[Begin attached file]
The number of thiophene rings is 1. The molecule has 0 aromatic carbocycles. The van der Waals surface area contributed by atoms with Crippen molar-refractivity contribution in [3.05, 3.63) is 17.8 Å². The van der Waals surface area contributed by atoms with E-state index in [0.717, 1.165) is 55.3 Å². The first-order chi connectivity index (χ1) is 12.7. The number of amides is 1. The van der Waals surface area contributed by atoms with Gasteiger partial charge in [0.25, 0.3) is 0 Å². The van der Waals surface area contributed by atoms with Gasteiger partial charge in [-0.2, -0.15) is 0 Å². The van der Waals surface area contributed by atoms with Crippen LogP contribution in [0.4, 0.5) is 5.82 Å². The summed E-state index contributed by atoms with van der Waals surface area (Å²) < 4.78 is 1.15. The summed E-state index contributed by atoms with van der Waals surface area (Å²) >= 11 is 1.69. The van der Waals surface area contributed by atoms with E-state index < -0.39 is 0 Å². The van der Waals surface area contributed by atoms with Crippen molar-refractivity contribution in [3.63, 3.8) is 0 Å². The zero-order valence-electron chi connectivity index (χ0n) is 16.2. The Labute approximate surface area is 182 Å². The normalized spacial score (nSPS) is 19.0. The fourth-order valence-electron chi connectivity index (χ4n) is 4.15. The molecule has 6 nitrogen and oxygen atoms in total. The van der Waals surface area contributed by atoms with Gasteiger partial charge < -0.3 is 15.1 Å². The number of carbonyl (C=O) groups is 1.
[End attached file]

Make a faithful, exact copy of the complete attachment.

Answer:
The number of thiophene rings is 1. The molecule has 0 aromatic carbocycles. The van der Waals surface area contributed by atoms with Crippen molar-refractivity contribution in [3.05, 3.63) is 17.8 Å². The van der Waals surface area contributed by atoms with E-state index in [0.717, 1.165) is 55.3 Å². The first-order chi connectivity index (χ1) is 12.7. The number of amides is 1. The van der Waals surface area contributed by atoms with Gasteiger partial charge in [0.25, 0.3) is 0 Å². The van der Waals surface area contributed by atoms with Gasteiger partial charge in [-0.2, -0.15) is 0 Å². The van der Waals surface area contributed by atoms with Crippen LogP contribution in [0.4, 0.5) is 5.82 Å². The summed E-state index contributed by atoms with van der Waals surface area (Å²) < 4.78 is 1.15. The summed E-state index contributed by atoms with van der Waals surface area (Å²) >= 11 is 1.69. The van der Waals surface area contributed by atoms with E-state index < -0.39 is 0 Å². The van der Waals surface area contributed by atoms with Crippen molar-refractivity contribution in [3.63, 3.8) is 0 Å². The zero-order valence-electron chi connectivity index (χ0n) is 16.2. The Labute approximate surface area is 182 Å². The normalized spacial score (nSPS) is 19.0. The fourth-order valence-electron chi connectivity index (χ4n) is 4.15. The molecule has 6 nitrogen and oxygen atoms in total. The van der Waals surface area contributed by atoms with Gasteiger partial charge < -0.3 is 15.1 Å². The number of carbonyl (C=O) groups is 1.